“We played a bunch of really awkward shows with both of us staring at our tuners the whole time and then we broke up for 15 years”: Math-rock pioneer Mike Kinsella on his unlikely journey to cult guitar hero status with American Football

Mike Kinsella
(Image credit: Burak Cingi / Getty)

Attaining cult status isn’t something an artist can plan for. It’s certainly not something American Football’s Mike Kinsella had on his card when he and his bandmates – Steve Holmes and Steve Lamos – went their separate ways right after recording their self-titled debut back in 1999.

Kinsella began writing and releasing music under the name of Owen, while pockets of adoration for the American Football album proliferated across the US and beyond. For those in the know, they became a sonic reference point of almost Biblical importance as twinkly guitar tones, alternate tunings and uncommon time signatures boomed in the midwest emo, post-rock and math-rock scenes of the mid-2000s.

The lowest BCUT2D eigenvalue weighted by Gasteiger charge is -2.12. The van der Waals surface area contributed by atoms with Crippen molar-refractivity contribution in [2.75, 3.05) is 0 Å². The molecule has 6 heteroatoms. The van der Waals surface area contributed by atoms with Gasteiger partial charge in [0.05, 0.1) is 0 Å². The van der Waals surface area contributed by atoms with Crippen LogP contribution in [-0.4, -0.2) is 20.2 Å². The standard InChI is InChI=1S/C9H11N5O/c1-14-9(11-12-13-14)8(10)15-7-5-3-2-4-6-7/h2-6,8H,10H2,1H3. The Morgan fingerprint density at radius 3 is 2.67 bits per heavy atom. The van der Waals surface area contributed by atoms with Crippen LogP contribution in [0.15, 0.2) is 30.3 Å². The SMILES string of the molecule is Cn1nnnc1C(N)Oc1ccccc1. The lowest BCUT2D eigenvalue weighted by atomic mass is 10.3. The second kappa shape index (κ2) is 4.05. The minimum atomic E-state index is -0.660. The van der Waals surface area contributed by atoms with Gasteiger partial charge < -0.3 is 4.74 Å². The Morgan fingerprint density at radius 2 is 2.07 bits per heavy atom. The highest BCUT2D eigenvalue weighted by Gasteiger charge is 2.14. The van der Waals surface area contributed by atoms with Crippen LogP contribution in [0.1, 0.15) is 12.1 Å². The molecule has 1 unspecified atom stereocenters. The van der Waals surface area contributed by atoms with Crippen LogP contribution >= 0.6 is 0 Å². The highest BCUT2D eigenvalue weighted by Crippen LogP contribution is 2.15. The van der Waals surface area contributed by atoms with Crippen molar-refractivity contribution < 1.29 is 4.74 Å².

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Ellie Rogers

Since graduating university with a degree in English, Ellie has spent the last decade working in a variety of media, marketing and live events roles. As well as being a regular contributor to Total Guitar, MusicRadar and GuitarWorld.com, she currently heads up the marketing team of a mid-scale venue in the south-west of England. She started dabbling with guitars around the age of seven and has been borderline obsessed ever since. She has a particular fascination with alternate tunings, is forever hunting for the perfect slide for the smaller-handed guitarist, and derives a sadistic pleasure from bothering her drummer mates with a preference for “f**king wonky” time signatures.